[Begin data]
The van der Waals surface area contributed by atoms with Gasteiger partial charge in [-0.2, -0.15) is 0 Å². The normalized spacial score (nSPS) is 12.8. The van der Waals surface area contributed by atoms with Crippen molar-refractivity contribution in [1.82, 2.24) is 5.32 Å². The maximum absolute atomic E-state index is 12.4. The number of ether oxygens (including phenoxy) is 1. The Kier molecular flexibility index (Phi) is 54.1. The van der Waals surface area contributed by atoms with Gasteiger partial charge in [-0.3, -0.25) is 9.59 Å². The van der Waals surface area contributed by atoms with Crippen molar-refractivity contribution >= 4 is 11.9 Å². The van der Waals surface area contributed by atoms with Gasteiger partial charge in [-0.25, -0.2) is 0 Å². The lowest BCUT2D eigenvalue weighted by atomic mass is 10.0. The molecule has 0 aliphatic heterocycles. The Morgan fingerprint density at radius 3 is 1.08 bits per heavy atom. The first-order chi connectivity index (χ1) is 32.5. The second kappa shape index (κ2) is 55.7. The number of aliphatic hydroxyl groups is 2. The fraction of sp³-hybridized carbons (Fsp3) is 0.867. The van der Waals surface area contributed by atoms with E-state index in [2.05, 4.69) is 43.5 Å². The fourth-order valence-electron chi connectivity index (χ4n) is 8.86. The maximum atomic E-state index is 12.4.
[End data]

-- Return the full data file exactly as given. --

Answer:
The van der Waals surface area contributed by atoms with Gasteiger partial charge in [-0.2, -0.15) is 0 Å². The normalized spacial score (nSPS) is 12.8. The van der Waals surface area contributed by atoms with Crippen molar-refractivity contribution in [1.82, 2.24) is 5.32 Å². The maximum absolute atomic E-state index is 12.4. The number of ether oxygens (including phenoxy) is 1. The Kier molecular flexibility index (Phi) is 54.1. The van der Waals surface area contributed by atoms with Gasteiger partial charge in [-0.3, -0.25) is 9.59 Å². The van der Waals surface area contributed by atoms with Crippen molar-refractivity contribution >= 4 is 11.9 Å². The van der Waals surface area contributed by atoms with Gasteiger partial charge in [-0.25, -0.2) is 0 Å². The lowest BCUT2D eigenvalue weighted by atomic mass is 10.0. The molecule has 0 aliphatic heterocycles. The Morgan fingerprint density at radius 3 is 1.08 bits per heavy atom. The first-order chi connectivity index (χ1) is 32.5. The second kappa shape index (κ2) is 55.7. The number of aliphatic hydroxyl groups is 2. The fraction of sp³-hybridized carbons (Fsp3) is 0.867. The van der Waals surface area contributed by atoms with E-state index in [2.05, 4.69) is 43.5 Å². The fourth-order valence-electron chi connectivity index (χ4n) is 8.86. The maximum atomic E-state index is 12.4.